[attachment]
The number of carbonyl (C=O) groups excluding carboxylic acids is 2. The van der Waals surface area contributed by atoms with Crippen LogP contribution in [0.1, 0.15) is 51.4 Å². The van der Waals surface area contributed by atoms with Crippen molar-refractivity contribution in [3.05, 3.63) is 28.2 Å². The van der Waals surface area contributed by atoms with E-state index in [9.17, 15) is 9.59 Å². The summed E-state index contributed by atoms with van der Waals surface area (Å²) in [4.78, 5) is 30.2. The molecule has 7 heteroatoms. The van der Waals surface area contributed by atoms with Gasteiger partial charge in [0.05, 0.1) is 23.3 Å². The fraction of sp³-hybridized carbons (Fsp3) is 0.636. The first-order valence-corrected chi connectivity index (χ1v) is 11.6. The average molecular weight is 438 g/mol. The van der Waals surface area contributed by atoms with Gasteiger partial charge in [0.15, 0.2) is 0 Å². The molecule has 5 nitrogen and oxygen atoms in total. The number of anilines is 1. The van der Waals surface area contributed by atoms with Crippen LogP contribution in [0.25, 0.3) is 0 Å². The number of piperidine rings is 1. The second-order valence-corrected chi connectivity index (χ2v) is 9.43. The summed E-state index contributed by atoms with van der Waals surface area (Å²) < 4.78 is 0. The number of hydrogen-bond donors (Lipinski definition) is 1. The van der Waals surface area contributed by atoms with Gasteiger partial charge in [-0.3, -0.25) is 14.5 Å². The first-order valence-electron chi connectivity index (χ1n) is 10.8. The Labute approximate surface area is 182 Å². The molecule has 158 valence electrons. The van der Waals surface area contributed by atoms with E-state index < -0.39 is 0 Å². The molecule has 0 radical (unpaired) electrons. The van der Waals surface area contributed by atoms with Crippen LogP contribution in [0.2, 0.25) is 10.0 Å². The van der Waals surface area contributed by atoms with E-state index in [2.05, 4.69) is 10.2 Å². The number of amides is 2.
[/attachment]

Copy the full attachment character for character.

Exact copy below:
The number of carbonyl (C=O) groups excluding carboxylic acids is 2. The van der Waals surface area contributed by atoms with Crippen LogP contribution in [0.1, 0.15) is 51.4 Å². The van der Waals surface area contributed by atoms with Crippen molar-refractivity contribution in [3.05, 3.63) is 28.2 Å². The van der Waals surface area contributed by atoms with E-state index in [9.17, 15) is 9.59 Å². The summed E-state index contributed by atoms with van der Waals surface area (Å²) in [4.78, 5) is 30.2. The molecule has 7 heteroatoms. The van der Waals surface area contributed by atoms with Gasteiger partial charge in [0.05, 0.1) is 23.3 Å². The fraction of sp³-hybridized carbons (Fsp3) is 0.636. The first-order valence-corrected chi connectivity index (χ1v) is 11.6. The average molecular weight is 438 g/mol. The van der Waals surface area contributed by atoms with Gasteiger partial charge in [0.15, 0.2) is 0 Å². The molecule has 5 nitrogen and oxygen atoms in total. The number of anilines is 1. The van der Waals surface area contributed by atoms with Crippen LogP contribution in [0.25, 0.3) is 0 Å². The number of piperidine rings is 1. The second-order valence-corrected chi connectivity index (χ2v) is 9.43. The summed E-state index contributed by atoms with van der Waals surface area (Å²) < 4.78 is 0. The number of hydrogen-bond donors (Lipinski definition) is 1. The van der Waals surface area contributed by atoms with Gasteiger partial charge in [-0.3, -0.25) is 14.5 Å². The first-order valence-electron chi connectivity index (χ1n) is 10.8. The Labute approximate surface area is 182 Å². The molecule has 158 valence electrons. The van der Waals surface area contributed by atoms with E-state index < -0.39 is 0 Å². The molecule has 0 radical (unpaired) electrons. The van der Waals surface area contributed by atoms with Crippen LogP contribution in [0.2, 0.25) is 10.0 Å². The van der Waals surface area contributed by atoms with E-state index in [2.05, 4.69) is 10.2 Å². The number of amides is 2.